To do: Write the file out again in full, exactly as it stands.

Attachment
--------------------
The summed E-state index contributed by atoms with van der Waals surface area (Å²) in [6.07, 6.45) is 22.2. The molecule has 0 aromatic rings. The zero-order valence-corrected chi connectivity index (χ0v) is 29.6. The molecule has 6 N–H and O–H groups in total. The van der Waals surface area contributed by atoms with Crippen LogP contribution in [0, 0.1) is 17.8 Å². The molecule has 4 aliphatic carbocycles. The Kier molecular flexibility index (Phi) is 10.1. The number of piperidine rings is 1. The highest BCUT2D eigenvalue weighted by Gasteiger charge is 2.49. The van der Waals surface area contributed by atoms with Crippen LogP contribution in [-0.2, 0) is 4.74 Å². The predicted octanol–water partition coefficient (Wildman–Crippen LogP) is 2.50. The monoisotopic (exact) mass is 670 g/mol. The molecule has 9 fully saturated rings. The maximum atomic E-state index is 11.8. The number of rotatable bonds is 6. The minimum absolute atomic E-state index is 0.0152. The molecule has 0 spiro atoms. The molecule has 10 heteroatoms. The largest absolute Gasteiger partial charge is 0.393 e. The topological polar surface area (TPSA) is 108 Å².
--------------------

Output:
The summed E-state index contributed by atoms with van der Waals surface area (Å²) in [6.07, 6.45) is 22.2. The molecule has 0 aromatic rings. The zero-order valence-corrected chi connectivity index (χ0v) is 29.6. The molecule has 6 N–H and O–H groups in total. The van der Waals surface area contributed by atoms with Crippen LogP contribution in [0, 0.1) is 17.8 Å². The molecule has 4 aliphatic carbocycles. The Kier molecular flexibility index (Phi) is 10.1. The number of piperidine rings is 1. The highest BCUT2D eigenvalue weighted by Gasteiger charge is 2.49. The van der Waals surface area contributed by atoms with Crippen LogP contribution in [-0.2, 0) is 4.74 Å². The predicted octanol–water partition coefficient (Wildman–Crippen LogP) is 2.50. The monoisotopic (exact) mass is 670 g/mol. The molecule has 9 fully saturated rings. The maximum atomic E-state index is 11.8. The number of rotatable bonds is 6. The minimum absolute atomic E-state index is 0.0152. The molecule has 0 spiro atoms. The molecule has 10 heteroatoms. The largest absolute Gasteiger partial charge is 0.393 e. The topological polar surface area (TPSA) is 108 Å².